Sasebo’s Nimitz Park USO facility to reopen Jan. 10
SASEBO NAVAL BASE, Japan — Ever wonder about those “pleased shock” emotions the duped-spouse character on “While You Were Out,” the television interior design show, so often seems to be experiencing?
Beginning Saturday, base residents might have a fast and easy way to learn what it feels like.
They’ll just need to step inside the Nimitz Park United Service Organizations facility.
Since closing in late April 2003, the Nimitz USO building experienced a slow, gradual and major transformation from a restaurant with a menu as forgettable as the furnishings to what resembles an Ethan Allan showroom, replete with professional espresso machine.
The grand reopening and ribbon-cutting is 11 a.m. Saturday; the public is invited.
“One of the first things I noticed when I arrived here as the new USO director,” said D.J. Stanhope, “was what seemed to be the enormous potential of the Nimitz Park location.”
Now it boasts polished wood furniture, deep easy chairs and recently reupholstered sofas.
With the help of some Seabees and many volunteers and donors, the interior has morphed into what seems a comfortable coffee house with nooks for both conversation and cappuccino, plus space for poetry readings or a night of local musical talent.
Also, Stanhope said, many sailors have complained Sasebo lacked “a nicely appointed, attractive place to take their girlfriends when they bring them on the base … that’s another reason we’ve designed the interior as we have.”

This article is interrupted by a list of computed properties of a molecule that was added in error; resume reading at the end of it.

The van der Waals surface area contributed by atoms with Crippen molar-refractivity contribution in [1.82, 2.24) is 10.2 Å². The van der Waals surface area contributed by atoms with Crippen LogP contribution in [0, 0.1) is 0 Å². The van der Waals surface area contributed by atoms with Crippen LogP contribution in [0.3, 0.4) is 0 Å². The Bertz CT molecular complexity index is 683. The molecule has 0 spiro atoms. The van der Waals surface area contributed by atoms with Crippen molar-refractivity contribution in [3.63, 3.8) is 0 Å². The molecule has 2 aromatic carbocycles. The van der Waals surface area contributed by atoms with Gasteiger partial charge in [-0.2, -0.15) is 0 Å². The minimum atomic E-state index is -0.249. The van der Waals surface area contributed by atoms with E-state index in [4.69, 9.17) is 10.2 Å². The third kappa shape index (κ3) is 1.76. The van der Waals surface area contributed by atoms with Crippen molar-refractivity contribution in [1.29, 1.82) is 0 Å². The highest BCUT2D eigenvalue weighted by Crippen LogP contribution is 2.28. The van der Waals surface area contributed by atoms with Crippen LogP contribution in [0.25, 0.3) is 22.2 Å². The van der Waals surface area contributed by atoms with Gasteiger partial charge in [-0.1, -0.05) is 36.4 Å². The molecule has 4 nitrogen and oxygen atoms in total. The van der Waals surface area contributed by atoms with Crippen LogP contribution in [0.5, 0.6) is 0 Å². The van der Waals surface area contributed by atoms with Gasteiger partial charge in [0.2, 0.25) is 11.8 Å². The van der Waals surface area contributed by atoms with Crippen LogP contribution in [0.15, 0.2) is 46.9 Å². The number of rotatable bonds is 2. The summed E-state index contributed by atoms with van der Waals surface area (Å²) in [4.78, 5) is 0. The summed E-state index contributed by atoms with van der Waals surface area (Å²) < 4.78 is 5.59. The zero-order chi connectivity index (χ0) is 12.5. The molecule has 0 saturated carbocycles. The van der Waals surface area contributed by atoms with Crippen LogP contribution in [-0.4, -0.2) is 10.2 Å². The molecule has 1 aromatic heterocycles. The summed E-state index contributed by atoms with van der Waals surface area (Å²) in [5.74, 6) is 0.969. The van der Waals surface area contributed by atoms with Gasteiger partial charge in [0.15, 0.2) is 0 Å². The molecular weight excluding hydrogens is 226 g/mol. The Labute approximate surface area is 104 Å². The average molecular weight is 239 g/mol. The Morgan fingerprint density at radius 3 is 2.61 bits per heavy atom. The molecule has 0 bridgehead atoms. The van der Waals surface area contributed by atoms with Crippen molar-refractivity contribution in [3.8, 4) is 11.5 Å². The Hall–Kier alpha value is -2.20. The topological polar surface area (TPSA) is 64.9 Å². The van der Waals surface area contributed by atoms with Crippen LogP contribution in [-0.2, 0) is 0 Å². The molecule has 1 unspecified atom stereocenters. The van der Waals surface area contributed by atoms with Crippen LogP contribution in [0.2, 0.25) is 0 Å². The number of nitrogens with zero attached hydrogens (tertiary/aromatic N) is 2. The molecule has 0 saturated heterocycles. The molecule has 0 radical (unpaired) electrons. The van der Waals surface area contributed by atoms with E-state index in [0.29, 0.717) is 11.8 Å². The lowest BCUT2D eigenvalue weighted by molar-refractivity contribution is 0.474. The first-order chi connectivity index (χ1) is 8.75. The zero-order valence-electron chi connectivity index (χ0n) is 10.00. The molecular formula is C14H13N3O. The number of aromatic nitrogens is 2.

Built in 1994, Nimitz Park USO is positioned on the U.S. military side of tall hurricane fencing that effectively separates the base’s sprawling Nimitz Park from Sasebo City’s Central Park.
Local community funds equivalent to hundreds of thousands of dollars funded the Nimitz Park USO construction.
The money came primarily from Sasebo, with a few donations from as far as Tokyo.
The original vision was of Nimitz Park USO as a meeting place for U.S. servicemembers and local Japanese residents.
But the facility seldom was widely visited, despite attempts to use it as a gift shop, and for ethnic and specialty restaurants.
Local operators were hired to run the facility via a USO-initiated contract, which expired in April 2003.
Stanhope, a USO director in South Korea before her transfer, has said she decided a contract renewal would not best serve the sailors USO seeks to accommodate.
Total cost of the renovations — including a top-shelf industrial capacity espresso, cappucino and coffee apparatus costing about $5,000 — tallies to “slightly less than $20,000,” Stanhope said during a pre-opening tour.
“It was just time for it to undergo a facelift and return to operating based on the original intentions of the founders of the facility,” she said.